Words by: Nick Atlas | Images by: Amanda Ryan Albion
Herbie Hancock :: 06.23.08 :: Carnegie Hall :: New York, NY
New York's Carnegie Hall was buzzing with electricity as a packed house journeyed through previously uncharted symphonic soundscapes with jazz master Herbie Hancock and his latest ensemble.
The night began with a breakthrough performance by the Lionel Loueke Trio, a Berklee College of Music-born project featuring Massimo Biolcati on bass, Ferenc Nemeth on drums and Loueke on guitar and vocals. Loueke, whose roots trace back to Benin and early influences such as King Sunny Ade and Fela Kuti, has toured with Hancock in recent years. The international trio has been exploring a unique fusion of African jazz since 1999, and have recorded one album together, Gilfema (ObliqSound). On this night, their unique compositions were impeccably textured, challenging, yet melodious, accessible and capable of strumming a chord deep within the active listener.
Loueke's stage presence is graceful and sophisticated, that of a classically trained musician, yet he uses the entire range of his instrument to express an expansive array of raw emotional states, conjuring images of a young Jimi Hendrix. The trio's crescendo, "Light-Dark," echoed through the hallowed halls of one of the world's great theaters as if the artists had traveled to distant realms and returned with an alien sound - new to the ear, highly intelligent and ahead of its time. Clearly, Hancock sees this within Loueke, as he joined the trio for their encore only to expand upon the interstellar communication that had unfolded between the band, the audience and the source of inspiration yolked from some remote galaxy. While the trio could easily be described as a successful experiment, the West African musical tradition that brought them together surfaced throughout their performance, aided by Loueke's occasional chanting, scatting, sound effects and vocal percussion that invoked the style and warmth of another Carnegie regular, Bobby McFerrin. There's no question that this latest Blue Note prodigy will continue to rise among the ranks of jazz greats as the rest of us take notice and wise up to his truly remarkable talent.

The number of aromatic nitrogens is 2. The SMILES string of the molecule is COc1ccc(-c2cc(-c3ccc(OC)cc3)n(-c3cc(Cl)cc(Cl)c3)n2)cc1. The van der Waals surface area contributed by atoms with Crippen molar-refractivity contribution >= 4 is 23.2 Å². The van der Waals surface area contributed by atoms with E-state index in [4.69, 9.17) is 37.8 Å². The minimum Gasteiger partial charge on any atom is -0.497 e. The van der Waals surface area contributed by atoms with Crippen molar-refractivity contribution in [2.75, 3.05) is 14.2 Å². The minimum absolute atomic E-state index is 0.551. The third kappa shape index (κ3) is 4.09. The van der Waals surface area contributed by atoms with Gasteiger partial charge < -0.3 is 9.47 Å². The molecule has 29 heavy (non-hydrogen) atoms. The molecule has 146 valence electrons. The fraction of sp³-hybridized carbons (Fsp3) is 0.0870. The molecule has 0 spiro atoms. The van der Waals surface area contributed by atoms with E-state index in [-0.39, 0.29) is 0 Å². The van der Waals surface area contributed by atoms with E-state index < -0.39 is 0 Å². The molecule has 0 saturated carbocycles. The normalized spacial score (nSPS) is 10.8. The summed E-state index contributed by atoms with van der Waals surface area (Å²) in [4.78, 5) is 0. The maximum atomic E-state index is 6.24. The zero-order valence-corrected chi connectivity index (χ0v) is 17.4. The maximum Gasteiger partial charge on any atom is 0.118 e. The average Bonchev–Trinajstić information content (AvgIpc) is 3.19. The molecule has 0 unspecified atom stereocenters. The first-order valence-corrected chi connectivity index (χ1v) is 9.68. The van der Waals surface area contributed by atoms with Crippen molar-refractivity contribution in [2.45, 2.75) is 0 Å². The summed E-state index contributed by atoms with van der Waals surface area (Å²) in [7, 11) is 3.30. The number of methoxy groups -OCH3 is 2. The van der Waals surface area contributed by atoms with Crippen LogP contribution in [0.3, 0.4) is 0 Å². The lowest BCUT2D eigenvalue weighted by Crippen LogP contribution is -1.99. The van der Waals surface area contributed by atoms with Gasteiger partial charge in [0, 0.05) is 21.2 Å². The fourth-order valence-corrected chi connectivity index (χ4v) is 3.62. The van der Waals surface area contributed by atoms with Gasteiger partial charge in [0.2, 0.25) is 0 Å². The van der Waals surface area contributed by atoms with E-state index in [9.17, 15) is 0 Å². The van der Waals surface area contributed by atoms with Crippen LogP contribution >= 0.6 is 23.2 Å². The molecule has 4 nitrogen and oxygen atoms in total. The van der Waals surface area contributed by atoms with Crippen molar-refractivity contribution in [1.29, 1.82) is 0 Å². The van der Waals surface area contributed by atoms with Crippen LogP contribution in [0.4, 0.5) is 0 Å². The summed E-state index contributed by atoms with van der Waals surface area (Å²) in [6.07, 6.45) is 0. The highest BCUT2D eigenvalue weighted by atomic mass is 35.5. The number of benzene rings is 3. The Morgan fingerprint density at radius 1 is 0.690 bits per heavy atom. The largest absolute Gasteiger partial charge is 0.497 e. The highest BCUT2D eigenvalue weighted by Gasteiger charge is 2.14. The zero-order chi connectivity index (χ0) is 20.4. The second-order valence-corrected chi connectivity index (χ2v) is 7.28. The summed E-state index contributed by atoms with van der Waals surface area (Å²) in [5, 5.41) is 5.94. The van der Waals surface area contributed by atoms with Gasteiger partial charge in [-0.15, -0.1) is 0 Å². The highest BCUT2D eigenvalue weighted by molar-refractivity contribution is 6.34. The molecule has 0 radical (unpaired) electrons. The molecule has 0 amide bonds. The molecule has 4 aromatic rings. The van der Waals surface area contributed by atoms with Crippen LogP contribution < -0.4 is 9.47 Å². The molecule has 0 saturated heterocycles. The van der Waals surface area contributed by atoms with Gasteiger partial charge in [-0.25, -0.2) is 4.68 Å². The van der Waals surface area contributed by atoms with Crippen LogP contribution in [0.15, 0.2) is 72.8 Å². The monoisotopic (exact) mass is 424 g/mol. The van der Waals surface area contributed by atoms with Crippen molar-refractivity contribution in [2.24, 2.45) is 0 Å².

Herbie Hancock captivated the crowd from the moment he stepped on stage. He was at home on a small wooden bench surrounded by numerous synthesizers, computer monitors, speakers and one majestic, black Fazioli grand piano. Accompanied by Chris Potter on saxophone, Dave Holland on bass, Vinnie Colaiuta on drums and Loueke on guitar, the quintet rallied around Hancock's "post-digital" orchestration as if the timeless (and seemingly ageless) composer has visited the threshold of sonic possibility, but then opted to work in present-day terms to appease the average, earthbound music lover. This reversion to a more toned-down style from his high-tech, electronic escapades of the last three decades is evidenced by his most recent release, River: The Joni Letters, a collection of 13 classic songs written by the iconic Joni Mitchell. The adaptation, which earned Hancock a Grammy, is his first attempt at building an album around lyricism, and the artist admitted that at this point in his career he wanted "to do something that reaches into the lives and hearts of people." To express this sentiment, Hancock invited two vocalists onstage to perform the title track, with the bulk of the song being carried by the raspy yet soulful voice of Sonya Kitchell, who slightly resembles Mitchell.
| Herbie Hancock :: 08.25|
At the midpoint of their set, the group cleared the stage for the legendary Holland, who delivered a haunting solo on the upright bass before giving way to Hancock on the grand piano. Like the Buddha offering a discourse simply by resting a lotus flower in the palm of his hand, such was the power of Hancock's piece as he invited the audience into his beautiful world, if only for an instant.
The group returned to the stage with Amy Keyes, another talented vocalist, whose bluesy voice invoked a nightclub atmosphere, and the performance concluded with space-aged renditions of Hancock's classics "Cantaloupe Island" and "Chameleon." The latter featured the maestro on a custom made, shoulder-slung synth that enabled him to move around and gave life to an improvisational call-and-response between the musicians. It was at this moment that Hancock's true brilliance shined through, as he brought out the best in his band, pushing them further, driving the sound onwards and outwards. This relationship was no more apparent than with Loueke, who seemed to speak the same language as his mentor as the two swayed effortlessly with the groove, playing whatever the moment inspired, having never met a note they didn't like.
Check out JamBase's exclusive interview with Herbie Hancock here...
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